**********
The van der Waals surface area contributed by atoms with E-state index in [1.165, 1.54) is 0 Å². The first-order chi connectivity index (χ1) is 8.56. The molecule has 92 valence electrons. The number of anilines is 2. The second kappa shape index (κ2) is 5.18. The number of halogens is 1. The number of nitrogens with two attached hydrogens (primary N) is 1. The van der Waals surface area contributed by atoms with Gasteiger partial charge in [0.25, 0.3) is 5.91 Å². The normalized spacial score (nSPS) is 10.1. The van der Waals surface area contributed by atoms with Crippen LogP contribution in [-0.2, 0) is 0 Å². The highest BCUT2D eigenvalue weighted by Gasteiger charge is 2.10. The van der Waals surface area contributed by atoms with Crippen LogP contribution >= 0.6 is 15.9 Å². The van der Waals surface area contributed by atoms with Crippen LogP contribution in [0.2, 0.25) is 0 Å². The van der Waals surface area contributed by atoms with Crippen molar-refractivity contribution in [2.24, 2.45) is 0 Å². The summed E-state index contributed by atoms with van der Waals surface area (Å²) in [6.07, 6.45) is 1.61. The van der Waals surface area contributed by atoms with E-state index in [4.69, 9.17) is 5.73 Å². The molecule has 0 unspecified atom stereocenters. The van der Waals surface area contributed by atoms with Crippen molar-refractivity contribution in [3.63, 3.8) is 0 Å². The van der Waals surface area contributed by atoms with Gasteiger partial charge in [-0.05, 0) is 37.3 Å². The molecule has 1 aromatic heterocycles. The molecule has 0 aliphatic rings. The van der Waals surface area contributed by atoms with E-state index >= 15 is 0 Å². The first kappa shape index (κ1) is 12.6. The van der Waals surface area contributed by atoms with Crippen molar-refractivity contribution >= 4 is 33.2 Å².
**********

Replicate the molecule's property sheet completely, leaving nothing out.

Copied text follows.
The van der Waals surface area contributed by atoms with E-state index in [1.165, 1.54) is 0 Å². The first-order chi connectivity index (χ1) is 8.56. The molecule has 92 valence electrons. The number of anilines is 2. The second kappa shape index (κ2) is 5.18. The number of halogens is 1. The number of nitrogens with two attached hydrogens (primary N) is 1. The van der Waals surface area contributed by atoms with Gasteiger partial charge in [0.25, 0.3) is 5.91 Å². The normalized spacial score (nSPS) is 10.1. The van der Waals surface area contributed by atoms with Crippen LogP contribution in [-0.2, 0) is 0 Å². The highest BCUT2D eigenvalue weighted by Gasteiger charge is 2.10. The van der Waals surface area contributed by atoms with Crippen LogP contribution >= 0.6 is 15.9 Å². The van der Waals surface area contributed by atoms with Crippen LogP contribution in [0.2, 0.25) is 0 Å². The van der Waals surface area contributed by atoms with Crippen molar-refractivity contribution in [2.24, 2.45) is 0 Å². The summed E-state index contributed by atoms with van der Waals surface area (Å²) in [6.07, 6.45) is 1.61. The van der Waals surface area contributed by atoms with E-state index in [4.69, 9.17) is 5.73 Å². The molecule has 0 unspecified atom stereocenters. The van der Waals surface area contributed by atoms with Crippen molar-refractivity contribution in [3.63, 3.8) is 0 Å². The van der Waals surface area contributed by atoms with Gasteiger partial charge in [-0.05, 0) is 37.3 Å². The molecule has 1 aromatic heterocycles. The molecule has 0 aliphatic rings. The van der Waals surface area contributed by atoms with E-state index >= 15 is 0 Å². The first kappa shape index (κ1) is 12.6. The van der Waals surface area contributed by atoms with Crippen molar-refractivity contribution >= 4 is 33.2 Å².